The government should also aim to ensure continued access to EU markets by UK financial services and that the industry has “confidence” that it will be able to “carry on doing business”.
The committee also noted that in the interests of UK-Irish relations and the Northern Ireland settlement, the Irish devolved assembly and executive needed to be involved at all stages including before Article 50 is triggered.

A solution will have to be found to the fact that the Northern Ireland Assembly is facing a snap election after power-sharing arrangements collapsed, and is not sitting.

Other points raised include:

Brexit will be the highest priority for some years across the civil service and is causing “strain” on various ministries. The “additional burden” and “new functions” it needs to take on requires recruitment, including “bringing in people from a range of backgrounds to ensure it is up to the task”. Working out the practical implications of Brexit involves “an extraordinarily complex range of activity across a wide range of domestic and international policies” and is a “gargantuan exercise”.

If the UK leaves the customs union it may need more customs officers and may also need more people for border control.

A draft of the planned ‘Great Repeal Bill’ must be published for scrutiny by Parliament as soon as possible, because it needs to be in place to provide legal certainty in the UK on the day after ‘Brexit day’. (This would incorporate the whole of existing EU law into UK law, for possible piecemeal repeal afterwards).

It will be essential to maintain cooperation with the EU on defence, foreign policy, security and the fight against terrorism.

If the UK seeks to control migration, it should bear in mind the importance of skilled EU workers to the UK.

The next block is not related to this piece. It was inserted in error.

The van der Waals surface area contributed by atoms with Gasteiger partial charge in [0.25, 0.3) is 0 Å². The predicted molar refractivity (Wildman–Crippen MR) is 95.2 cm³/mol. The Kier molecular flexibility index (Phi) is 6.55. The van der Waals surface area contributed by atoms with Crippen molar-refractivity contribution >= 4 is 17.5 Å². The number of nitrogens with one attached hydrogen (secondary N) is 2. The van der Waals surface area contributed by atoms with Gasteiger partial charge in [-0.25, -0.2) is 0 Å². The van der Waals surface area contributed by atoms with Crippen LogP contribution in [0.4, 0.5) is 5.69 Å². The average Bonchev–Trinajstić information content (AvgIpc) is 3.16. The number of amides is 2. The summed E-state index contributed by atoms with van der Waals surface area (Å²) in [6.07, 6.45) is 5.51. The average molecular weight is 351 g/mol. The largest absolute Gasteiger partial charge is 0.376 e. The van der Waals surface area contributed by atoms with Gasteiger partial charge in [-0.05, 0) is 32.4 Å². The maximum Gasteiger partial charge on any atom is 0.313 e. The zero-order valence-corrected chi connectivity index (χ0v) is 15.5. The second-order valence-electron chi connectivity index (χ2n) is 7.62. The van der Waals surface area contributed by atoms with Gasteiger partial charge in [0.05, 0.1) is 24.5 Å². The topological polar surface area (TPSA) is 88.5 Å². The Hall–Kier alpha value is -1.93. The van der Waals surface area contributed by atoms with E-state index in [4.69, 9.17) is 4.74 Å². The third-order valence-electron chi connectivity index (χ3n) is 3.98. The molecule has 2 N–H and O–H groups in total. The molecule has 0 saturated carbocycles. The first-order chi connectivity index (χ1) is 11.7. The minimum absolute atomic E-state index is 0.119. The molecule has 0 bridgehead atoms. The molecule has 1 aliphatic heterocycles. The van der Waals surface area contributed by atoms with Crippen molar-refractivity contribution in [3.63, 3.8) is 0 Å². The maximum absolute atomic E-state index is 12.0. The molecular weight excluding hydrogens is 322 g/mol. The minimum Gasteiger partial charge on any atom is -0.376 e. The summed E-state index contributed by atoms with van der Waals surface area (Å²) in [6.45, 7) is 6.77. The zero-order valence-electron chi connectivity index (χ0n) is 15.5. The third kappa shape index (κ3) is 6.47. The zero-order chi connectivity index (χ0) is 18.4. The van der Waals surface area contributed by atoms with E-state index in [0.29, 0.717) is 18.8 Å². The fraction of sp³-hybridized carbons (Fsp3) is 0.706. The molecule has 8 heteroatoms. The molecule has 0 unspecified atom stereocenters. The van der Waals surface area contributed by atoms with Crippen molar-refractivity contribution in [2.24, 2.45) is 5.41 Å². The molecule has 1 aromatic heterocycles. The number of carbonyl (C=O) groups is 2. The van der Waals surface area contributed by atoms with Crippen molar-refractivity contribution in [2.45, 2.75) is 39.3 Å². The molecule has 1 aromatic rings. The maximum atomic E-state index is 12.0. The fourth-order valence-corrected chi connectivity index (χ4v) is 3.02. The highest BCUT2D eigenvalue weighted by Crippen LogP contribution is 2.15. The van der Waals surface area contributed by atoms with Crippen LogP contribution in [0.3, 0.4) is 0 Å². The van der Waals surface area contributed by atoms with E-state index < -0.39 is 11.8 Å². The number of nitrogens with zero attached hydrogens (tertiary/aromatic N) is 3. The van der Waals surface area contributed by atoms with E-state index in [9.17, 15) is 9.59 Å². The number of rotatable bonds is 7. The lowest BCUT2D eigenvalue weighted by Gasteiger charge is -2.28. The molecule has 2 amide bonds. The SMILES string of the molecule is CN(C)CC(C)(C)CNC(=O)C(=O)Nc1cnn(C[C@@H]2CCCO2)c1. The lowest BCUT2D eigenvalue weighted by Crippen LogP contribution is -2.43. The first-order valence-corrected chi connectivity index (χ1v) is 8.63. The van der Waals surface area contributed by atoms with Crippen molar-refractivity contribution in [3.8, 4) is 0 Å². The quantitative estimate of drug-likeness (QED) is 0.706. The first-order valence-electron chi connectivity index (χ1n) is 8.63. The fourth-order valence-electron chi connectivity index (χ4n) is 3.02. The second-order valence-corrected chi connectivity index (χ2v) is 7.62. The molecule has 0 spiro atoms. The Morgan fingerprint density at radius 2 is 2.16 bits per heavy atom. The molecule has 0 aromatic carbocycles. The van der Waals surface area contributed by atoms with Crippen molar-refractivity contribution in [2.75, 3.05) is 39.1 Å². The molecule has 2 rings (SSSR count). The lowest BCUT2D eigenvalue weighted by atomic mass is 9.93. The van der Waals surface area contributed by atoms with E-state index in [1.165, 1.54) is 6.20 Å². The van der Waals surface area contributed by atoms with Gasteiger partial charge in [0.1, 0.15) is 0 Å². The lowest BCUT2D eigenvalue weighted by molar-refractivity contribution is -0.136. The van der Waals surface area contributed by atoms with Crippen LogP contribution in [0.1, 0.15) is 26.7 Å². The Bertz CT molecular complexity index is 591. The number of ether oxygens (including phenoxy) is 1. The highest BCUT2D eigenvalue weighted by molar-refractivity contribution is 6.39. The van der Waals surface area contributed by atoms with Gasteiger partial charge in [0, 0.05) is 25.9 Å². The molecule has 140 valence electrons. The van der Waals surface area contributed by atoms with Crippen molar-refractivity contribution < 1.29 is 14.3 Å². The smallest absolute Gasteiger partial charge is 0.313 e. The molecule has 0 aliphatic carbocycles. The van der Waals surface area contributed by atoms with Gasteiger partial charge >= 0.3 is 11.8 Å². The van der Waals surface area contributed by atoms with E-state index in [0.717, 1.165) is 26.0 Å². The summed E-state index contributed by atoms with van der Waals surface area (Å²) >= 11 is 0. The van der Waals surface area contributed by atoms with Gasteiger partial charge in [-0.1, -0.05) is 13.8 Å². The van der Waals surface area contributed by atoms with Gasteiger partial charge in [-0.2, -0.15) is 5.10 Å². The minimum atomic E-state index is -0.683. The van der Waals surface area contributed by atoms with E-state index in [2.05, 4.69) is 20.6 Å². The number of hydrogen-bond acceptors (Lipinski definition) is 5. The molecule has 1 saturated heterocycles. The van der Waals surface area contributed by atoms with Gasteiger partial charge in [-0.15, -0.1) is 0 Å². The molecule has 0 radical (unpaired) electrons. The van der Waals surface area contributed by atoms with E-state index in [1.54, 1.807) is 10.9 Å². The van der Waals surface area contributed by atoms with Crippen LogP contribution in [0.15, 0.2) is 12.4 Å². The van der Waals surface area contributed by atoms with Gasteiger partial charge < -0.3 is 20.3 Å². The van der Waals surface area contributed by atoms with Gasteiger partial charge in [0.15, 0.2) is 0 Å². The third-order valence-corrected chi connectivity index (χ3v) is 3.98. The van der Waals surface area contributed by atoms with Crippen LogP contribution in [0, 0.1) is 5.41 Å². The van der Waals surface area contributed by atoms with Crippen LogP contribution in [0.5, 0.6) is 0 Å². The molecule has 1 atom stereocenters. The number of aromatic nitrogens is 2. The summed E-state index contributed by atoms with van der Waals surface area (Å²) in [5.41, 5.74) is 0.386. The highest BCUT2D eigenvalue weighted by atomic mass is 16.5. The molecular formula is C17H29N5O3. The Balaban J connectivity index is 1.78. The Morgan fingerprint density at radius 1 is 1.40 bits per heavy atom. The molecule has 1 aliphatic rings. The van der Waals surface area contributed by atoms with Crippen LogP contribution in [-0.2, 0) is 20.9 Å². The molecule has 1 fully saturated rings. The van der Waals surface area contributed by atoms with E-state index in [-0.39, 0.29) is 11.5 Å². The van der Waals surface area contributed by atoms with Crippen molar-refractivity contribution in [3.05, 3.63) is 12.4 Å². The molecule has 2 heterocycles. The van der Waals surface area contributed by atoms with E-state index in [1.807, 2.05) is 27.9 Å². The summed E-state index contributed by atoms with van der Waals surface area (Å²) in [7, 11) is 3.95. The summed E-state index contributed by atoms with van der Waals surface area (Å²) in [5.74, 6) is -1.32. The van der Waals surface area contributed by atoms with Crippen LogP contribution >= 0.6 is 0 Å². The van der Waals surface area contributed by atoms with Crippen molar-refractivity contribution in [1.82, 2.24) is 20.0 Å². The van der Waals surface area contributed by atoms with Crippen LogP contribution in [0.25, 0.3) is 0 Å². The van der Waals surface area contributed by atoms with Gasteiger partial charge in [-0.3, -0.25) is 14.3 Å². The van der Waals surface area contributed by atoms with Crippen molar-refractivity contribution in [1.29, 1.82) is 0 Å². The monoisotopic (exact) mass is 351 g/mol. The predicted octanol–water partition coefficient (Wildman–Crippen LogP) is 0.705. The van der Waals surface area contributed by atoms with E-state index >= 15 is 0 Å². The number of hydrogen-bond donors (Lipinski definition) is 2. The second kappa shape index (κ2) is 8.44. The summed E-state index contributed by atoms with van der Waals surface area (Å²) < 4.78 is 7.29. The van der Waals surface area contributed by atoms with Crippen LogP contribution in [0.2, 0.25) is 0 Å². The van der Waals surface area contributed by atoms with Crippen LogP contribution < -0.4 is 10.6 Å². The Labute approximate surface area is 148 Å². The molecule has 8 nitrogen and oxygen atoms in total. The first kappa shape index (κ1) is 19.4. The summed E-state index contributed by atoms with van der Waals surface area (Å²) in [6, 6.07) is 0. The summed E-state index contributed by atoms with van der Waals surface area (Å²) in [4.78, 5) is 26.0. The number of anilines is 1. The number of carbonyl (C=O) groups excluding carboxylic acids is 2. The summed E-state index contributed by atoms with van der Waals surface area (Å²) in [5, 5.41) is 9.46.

A “cliff edge” change after Brexit – with no transitional arrangements regarding the future relationship – would be “extremely disruptive” to business “whether it be the need to adjust to new provisions for regulatory approval, new customs requirements, or the need to adjust to new costs or restrictions in employing EU workers”.

If there is a risk of this, some businesses might leave before it happens.

The government should say at the outset of negotiations that if trading arrangements change, then an “adjustment period” for UK services firms will be sought. If the future relationship has not been agreed by the time the UK exits then transitional agreements should be made in respect of single market access for goods and services.

If the UK ultimately trades according to ordinary World Trade Organisation rules for third-party states, a range of tariffs would apply – on average only 3.5%, but higher on certain products such as 20% on most food and drink (36% for daily products), 10% for cars and 10-20% on clothes.

The report says that by the time the UK exits there must be clarity on:

The institutional and financial consequences of leaving, including resolving all budget, pension and other liabilities and the status of EU agencies based in the UK;

Border arrangements between Northern Ireland and the Republic of Ireland;

The status of UK citizens in the EU and EU citizens in the UK;

The UK’s ongoing relationship with EU regulatory bodies and agencies;

The status of ongoing police and judicial cooperation; and of UK participation in ongoing common foreign and security policy missions; and

A clear framework for UK–EU trade; and clarity on allocation of former EU powers to national and devolved governments.